- Almost all of the U.S. milk supply is fortified with 100 IU of Vitamin D per cup. Other dairy products made from milk, such as cheese and ice cream, are generally not fortified.
- Ready-to-eat breakfast cereals often contain added Vitamin D, as do some brands of orange juice, yogurt, margarine, and other food products.
- Infant formula in the U.S. is fortified with 40 to 100 IU of Vitamin D per 100 kcal.
General recommendations for Vitamin D intake include:
- Infants. According to the American Academy of Pediatrics guidelines (published in Pediatrics in November 2008 and reinforced by a 2000 Pediatrics study), "[i]t is now recommended that all infants and children, including adolescents, have a minimum daily intake of 400 IU of Vitamin D beginning soon after birth." This amount is found in infant vitamin preparations.
- Nursing mothers. Nursing mothers should take 4,000 IU of Vitamin D daily to increase the amount of Vitamin D in their breast milk.
- Older children. Research suggests older children and adolescents should get 600 to 1,500 IU of Vitamin D every day.
Although recovery may take many months, outcomes for children treated with rickets are good. Deformities of the bones from rickets, even severe bowed legs, can get better over time without surgery.
In advanced cases, surgery may be necessary to correct severely bowed or knock-kneed legs and other bone deformities.
Other problems, such as chest or pelvic deformities and growth retardation, may be permanent. For example, before rickets prevention was understood, pelvic deformities from rickets made natural childbirth difficult or impossible. Caesarean section surgery was developed in part to help childbearing women who have permanent deformities resulting from childhood rickets.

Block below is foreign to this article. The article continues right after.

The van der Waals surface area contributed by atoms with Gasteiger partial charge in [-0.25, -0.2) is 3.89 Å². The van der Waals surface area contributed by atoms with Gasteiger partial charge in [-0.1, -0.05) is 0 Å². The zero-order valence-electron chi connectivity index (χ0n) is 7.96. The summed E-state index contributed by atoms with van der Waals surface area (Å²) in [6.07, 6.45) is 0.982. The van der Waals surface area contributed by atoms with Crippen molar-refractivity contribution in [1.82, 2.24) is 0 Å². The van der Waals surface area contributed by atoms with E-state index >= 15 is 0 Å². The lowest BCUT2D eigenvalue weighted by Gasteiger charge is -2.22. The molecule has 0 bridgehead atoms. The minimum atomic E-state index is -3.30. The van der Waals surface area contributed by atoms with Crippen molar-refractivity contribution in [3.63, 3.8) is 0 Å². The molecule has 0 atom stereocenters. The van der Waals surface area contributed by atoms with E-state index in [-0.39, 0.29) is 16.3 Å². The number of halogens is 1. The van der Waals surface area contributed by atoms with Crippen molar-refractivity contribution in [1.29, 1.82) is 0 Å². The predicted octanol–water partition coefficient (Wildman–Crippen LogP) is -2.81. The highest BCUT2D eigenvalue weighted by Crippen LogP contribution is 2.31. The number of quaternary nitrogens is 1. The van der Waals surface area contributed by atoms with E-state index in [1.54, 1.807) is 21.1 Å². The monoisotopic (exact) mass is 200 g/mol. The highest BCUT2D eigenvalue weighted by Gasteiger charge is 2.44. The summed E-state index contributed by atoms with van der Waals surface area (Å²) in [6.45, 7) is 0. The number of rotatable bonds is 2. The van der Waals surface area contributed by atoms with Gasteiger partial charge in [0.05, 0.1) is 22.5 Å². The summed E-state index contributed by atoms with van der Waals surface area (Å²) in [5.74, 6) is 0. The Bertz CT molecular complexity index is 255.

Rickets remains a serious nutritional disorder that results from calcium or Vitamin D deficiency. Prevention of rickets is important. Playing outside in the sun for safe amounts of time and eating dairy products and other calcium-rich foods are key to preventing rickets. Vitamin D should be supplemented for most children.
Rickets is treated with calcium and vitamin D and has a good outlook after treatment.
AAOS does not endorse any treatments, procedures, products, or physicians referenced herein. This information is provided as an educational service and is not intended to serve as medical advice. Anyone seeking specific orthopaedic advice or assistance should consult his or her orthopaedic surgeon, or locate one in your area through the AAOS Find an Orthopaedist program on this website.